MCC's Vice President and Chief Financial Officer Cynthia Huger's Remarks at USGLC Event

CFO Huger poses with Carey Campbell, USGLC’s National Outreach Director and moderator of event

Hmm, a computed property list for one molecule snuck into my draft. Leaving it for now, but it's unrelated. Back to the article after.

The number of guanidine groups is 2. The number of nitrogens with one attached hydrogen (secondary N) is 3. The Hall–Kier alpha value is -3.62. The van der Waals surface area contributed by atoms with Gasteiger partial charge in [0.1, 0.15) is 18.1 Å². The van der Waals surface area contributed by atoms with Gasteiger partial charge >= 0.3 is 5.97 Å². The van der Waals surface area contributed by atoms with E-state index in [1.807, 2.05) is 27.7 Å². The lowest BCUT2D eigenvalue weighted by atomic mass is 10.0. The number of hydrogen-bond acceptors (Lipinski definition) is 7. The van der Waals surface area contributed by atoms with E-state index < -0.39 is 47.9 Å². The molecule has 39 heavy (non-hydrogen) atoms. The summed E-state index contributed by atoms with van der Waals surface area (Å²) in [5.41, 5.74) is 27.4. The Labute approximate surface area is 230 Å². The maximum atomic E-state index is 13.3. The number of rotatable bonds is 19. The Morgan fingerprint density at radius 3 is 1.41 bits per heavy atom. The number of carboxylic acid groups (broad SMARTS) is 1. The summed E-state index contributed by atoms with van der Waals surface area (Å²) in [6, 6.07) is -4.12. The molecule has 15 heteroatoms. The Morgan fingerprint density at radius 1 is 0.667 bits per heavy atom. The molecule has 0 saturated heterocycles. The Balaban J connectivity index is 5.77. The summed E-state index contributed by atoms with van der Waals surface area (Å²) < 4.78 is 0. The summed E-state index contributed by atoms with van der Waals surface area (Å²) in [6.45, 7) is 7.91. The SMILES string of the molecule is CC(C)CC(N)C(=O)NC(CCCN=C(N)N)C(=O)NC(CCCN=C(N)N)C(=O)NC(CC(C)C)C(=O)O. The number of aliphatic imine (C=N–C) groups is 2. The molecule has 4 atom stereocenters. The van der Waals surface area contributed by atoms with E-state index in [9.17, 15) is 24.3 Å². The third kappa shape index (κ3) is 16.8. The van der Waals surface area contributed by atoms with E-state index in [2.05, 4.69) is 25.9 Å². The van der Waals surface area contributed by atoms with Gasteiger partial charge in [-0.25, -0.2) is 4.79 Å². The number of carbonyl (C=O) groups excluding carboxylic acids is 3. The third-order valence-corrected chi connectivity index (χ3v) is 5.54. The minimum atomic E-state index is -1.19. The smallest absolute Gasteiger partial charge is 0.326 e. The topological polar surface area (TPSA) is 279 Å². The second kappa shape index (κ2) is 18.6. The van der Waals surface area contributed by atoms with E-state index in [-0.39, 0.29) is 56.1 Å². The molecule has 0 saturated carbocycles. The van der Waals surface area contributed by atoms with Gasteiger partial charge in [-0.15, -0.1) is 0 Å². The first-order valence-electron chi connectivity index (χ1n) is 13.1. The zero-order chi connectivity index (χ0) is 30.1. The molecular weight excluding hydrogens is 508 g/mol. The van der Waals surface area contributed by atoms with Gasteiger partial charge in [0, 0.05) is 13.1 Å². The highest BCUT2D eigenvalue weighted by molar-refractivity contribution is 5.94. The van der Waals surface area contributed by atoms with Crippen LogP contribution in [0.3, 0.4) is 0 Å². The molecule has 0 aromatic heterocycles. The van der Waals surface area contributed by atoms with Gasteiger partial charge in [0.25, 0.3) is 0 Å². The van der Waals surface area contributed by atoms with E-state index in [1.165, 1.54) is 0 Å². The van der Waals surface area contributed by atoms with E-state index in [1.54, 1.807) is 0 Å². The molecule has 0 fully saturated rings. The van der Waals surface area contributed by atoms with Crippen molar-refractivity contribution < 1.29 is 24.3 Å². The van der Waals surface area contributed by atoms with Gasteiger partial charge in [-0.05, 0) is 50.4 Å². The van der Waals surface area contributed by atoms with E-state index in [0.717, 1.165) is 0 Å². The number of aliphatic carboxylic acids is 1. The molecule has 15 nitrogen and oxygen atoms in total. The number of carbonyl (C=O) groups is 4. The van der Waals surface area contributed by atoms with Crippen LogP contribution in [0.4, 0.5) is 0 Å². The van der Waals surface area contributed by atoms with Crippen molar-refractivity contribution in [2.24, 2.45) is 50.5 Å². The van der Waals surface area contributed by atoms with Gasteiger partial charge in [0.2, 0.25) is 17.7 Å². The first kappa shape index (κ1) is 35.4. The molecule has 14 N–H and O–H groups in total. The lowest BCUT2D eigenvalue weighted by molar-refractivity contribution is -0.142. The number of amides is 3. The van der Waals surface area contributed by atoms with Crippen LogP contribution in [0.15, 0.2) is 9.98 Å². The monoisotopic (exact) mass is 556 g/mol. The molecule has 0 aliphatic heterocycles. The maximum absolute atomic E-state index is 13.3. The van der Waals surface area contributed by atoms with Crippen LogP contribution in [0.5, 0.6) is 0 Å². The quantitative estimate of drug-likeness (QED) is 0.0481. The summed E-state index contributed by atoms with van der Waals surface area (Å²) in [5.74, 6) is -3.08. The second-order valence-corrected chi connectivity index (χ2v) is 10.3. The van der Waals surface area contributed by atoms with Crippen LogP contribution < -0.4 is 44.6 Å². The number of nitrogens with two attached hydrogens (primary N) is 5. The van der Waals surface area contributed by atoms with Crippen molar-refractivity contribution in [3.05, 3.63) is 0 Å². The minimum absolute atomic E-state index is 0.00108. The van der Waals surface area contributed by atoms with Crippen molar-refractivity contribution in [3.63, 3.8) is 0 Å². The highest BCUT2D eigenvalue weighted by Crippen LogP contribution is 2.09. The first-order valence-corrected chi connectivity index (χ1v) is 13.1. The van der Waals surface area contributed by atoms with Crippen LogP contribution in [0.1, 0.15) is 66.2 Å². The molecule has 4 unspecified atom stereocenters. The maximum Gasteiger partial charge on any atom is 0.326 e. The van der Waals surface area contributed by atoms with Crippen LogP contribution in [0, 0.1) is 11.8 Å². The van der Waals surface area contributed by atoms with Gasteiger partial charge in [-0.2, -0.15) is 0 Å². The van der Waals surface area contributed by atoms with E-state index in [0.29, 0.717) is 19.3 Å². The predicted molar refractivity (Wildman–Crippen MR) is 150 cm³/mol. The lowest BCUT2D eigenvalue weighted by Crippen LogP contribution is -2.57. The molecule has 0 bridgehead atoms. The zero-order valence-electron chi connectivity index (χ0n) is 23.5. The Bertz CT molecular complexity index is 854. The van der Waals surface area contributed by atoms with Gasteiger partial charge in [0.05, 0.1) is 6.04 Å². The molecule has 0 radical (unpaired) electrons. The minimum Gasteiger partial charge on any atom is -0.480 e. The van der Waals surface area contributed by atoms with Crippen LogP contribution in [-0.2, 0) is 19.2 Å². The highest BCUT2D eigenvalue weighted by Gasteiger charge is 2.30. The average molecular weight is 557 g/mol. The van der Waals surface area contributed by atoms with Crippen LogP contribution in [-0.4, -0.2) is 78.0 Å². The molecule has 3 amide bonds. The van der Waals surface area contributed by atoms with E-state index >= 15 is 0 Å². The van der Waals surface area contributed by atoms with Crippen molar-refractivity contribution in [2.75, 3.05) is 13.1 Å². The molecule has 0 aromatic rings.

It is a privilege to be here. As many of you know, USGLC has a solid history of working with the Millennium Challenge Corporation. We share a common vision for America’s role in the world—one built on the three D’s: Defense, Development and Diplomacy. As you also know, it is critical to support and fund all three of those areas in order to keep our nation safe, our economy strong, and our position in the world secure. But of course, when it comes to international development in the present day that is not necessarily the case. As this organization clearly recognizes, development is often underfunded and undermanned. At the same time, the role of development in today’s world has only grown more important, and the need for its services more critical. We cannot simply resign to doing less. We must find new ways to make the most of limited budgets, and create new strategies for generating funding and bolstering resources. And that is where the Millennium Challenge Corporation comes in. While our organizations have a history of working together, and we share many common goals, USGLC is a large coalition. And some of you might want to know more about MCC. So let’s take a look at what Millennium Challenge Corporation is, and how we operate. MCC is a different kind of development organization. The U.S. Congress created our organization in 2004 as an independent U.S. Government agency with a new approach to international economic assistance, one which seeks to reduce global poverty through economic growth. And our approach is unique. First, we use an evidence-based, transparent selection process to choose the countries we partner with. Then MCC works to create the right circumstances for businesses to invest in our partner countries. We provide large-scale grants to developing, well-governed countries to fund projects we believe will lead to private-sector economic growth. We implement two types of programs—compacts and threshold programs. Compacts are our flagship investment programs, ranging from $60 million to about $700 million per country, with a 5-year timeline for completion. The strict time limit is important, because our programs are designed to be led by our partner countries, from development to implementation through completion. We select countries based on three criteria: ruling justly, investing in people and spurring economic freedom. To determine how well a country is performing in these three areas, MCC has 20 indicators that uses data from independent third-party organizations that evaluate low-income and lower-middle income countries. The results of these 20 categories are compiled into a scorecard. To be eligible, a country must pass half of the 20 indicators, in addition to hard hurdles on indicators like “control of corruption” and “political rights”. This assessment is competitive. Only about one-third of countries evaluated meet the criteria. MCC’s board then uses these scorecards to determine which countries to partner with. Once countries are chosen, MCC works with each selected country to determine the most “binding” constraints to economic growth. The root causes of these constraints are then identified, and Compacts are created that provide solutions to those root causes. Though MCC maintains a presence during the development and implementation of the compacts, from formulation to implementation, the compacts are always led by the country itself. This empowers the country and enables ownership of the progress, allowing sustained growth long after the compact ends. MCC monitors and evaluates progress of our investments long after the compact ends to foster sustainability. Accountability is important to us and MCC holds each partner country to high standards. Countries are required to continue their commitment to good economic and democratic governance through the life of the program. In cases where they have not, the Board has demonstrated a clear willingness to hold them accountable, and has suspended or even terminated country programs when necessary. MCC’s other investment program, the threshold program, is designed for countries that are close to passing the scorecard, but do not quite meet the standard. Through this program, we provide smaller grants, on average between $10 million and $60 million, to help countries reform to meet the standards. Threshold programs last for two to three years. Here’s a quick example of how threshold programs work. In 2014, Togo passed only five indicators. Now, in 2018 they are passing 12. Another country, Cote d’Ivoire, in three years went from passing five categories to passing 13 and are now an MCC partner country developing its compact. The “MCC Effect” is a term that has been used to describe how MCC’s focus on policy performance and use of the scorecard spur countries to undertake critical reforms, improving their governance structure and policy environment before a dollar from MCC is even spent. So those are the mechanics of our organization. And, as of right now, MCC is developing or implementing 19 compacts and six threshold programs worth almost $5 billion. And, over all, MCC has signed 36 compacts and 27 threshold programs with 40 countries, totaling over $13 billion. We have completed 22 compacts that have benefited about 175 million people. Though the process to determine project investments is country-led, MCC is consistently focused on areas such as women’s economic empowerment, concurrent regional compacts, private-sector engagement, and blended finance. MCC learned early on that when women have equal access to employment and income-generating activities, economies are healthier, household incomes increase, and businesses earn higher profits. And—significantly— there is greater investment in children’s health, nutrition, and education. For these reasons, we truly believe that to fulfill our mission of reducing poverty through economic growth, we must integrate and implement gender into everything we do. In fact, since early on in our history, MCC integrates gender consideration throughout the threshold and compact cycle—from the initial country selection and assessment to the development and design of programs, project implementation, the monitoring of program results, and evaluation of program impacts. Women’s economic empowerment and working regionally are critical to MCC’s continued success. And one of the main keys to success in those two areas, and to all of what MCC does, is the use of private-sector investment in blended financing, which merges public and private funds to mobilize capital for the public good. In fact, investments from the private sector now far outweigh official development assistance. Private investment and is widely considered the most promising solution to meeting the development challenges of the 21st Century. Today the goal of U.S. foreign economic assistance is to move away from reliance on grants and shift toward approaches that attract private capital. More simply put, the goal is to use fewer government resources and generate more resources from the private sector and partner countries. Let’s take a look at one example—an MCC compact in Ghana. The United States is one of Ghana’s principle trading partners—bilateral trade between our two countries amounted to $1.7 billion in 2017. While this country holds a lot of future business potential, its state-owned power company has been plagued for years by mismanagement and technical and commercial inefficiencies. It has not been an easy process, but MCC’s model has helped to incentivize changes amid the country’s challenging political environment—and has begun to pave the way for private-sector solutions. In fact, our $498 million MCC Ghana Power Compact has already leveraged nearly $3 billion in new private investments that hold the potential to transform the nation’s power sector in coming years, increase access to a dependable supply of power, and spur economic growth. As mentioned in the beginning, MCC and USGLC share a common vision for America’s role in the world—one built around the three D’s: development, diplomacy and defense. And I think we also share a belief that these are not separate initiatives—they are intricately connected and dependent on each other. Let me quote quickly from the 2017 National Security Strategy: “The United States will use diplomacy and assistance to encourage states to make choices that improve governance, rule of law, and sustainable development. We already do this through the Millennium Challenge Corporation, which selects countries that are committed to reform and then monitors and evaluates their projects.” As the strategy indicates, MCC’s development model is one of the United States’ greatest forms of diplomacy—and one of our most effective tools for ensuring national security. It is a fact that strategic investments that spur economic growth in developing nations—especially fragile states and regions—save lives and increase stability and security around the world. We thank the U.S. Global Leadership Coalition for helping our leaders understand how vital MCC’s work is to maintaining America’s role in the world, and in doing so, helping to ensure that we continue to have the resources we need to promote a more peaceful and prosperous world.